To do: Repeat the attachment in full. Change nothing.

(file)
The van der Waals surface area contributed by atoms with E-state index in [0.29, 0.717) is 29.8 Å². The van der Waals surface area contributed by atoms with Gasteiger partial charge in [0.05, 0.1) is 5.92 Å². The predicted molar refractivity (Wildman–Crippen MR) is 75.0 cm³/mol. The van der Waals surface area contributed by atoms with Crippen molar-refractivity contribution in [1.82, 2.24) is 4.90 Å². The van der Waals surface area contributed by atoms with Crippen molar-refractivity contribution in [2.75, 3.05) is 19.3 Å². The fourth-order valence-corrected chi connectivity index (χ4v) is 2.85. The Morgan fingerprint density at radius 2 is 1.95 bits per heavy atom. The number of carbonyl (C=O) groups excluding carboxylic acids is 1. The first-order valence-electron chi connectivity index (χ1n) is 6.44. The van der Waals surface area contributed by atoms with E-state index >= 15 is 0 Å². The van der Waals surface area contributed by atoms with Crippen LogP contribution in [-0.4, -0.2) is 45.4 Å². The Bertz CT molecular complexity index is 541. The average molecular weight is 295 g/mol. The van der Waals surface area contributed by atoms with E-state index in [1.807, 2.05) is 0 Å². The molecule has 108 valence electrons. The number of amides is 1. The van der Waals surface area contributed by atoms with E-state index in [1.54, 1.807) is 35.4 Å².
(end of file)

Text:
The van der Waals surface area contributed by atoms with E-state index in [0.29, 0.717) is 29.8 Å². The van der Waals surface area contributed by atoms with Gasteiger partial charge in [0.05, 0.1) is 5.92 Å². The predicted molar refractivity (Wildman–Crippen MR) is 75.0 cm³/mol. The van der Waals surface area contributed by atoms with Crippen molar-refractivity contribution in [1.82, 2.24) is 4.90 Å². The van der Waals surface area contributed by atoms with Crippen molar-refractivity contribution in [2.75, 3.05) is 19.3 Å². The fourth-order valence-corrected chi connectivity index (χ4v) is 2.85. The Morgan fingerprint density at radius 2 is 1.95 bits per heavy atom. The number of carbonyl (C=O) groups excluding carboxylic acids is 1. The first-order valence-electron chi connectivity index (χ1n) is 6.44. The van der Waals surface area contributed by atoms with E-state index >= 15 is 0 Å². The van der Waals surface area contributed by atoms with Crippen LogP contribution in [-0.4, -0.2) is 45.4 Å². The Bertz CT molecular complexity index is 541. The average molecular weight is 295 g/mol. The van der Waals surface area contributed by atoms with E-state index in [1.807, 2.05) is 0 Å². The molecule has 108 valence electrons. The number of amides is 1. The van der Waals surface area contributed by atoms with E-state index in [1.54, 1.807) is 35.4 Å².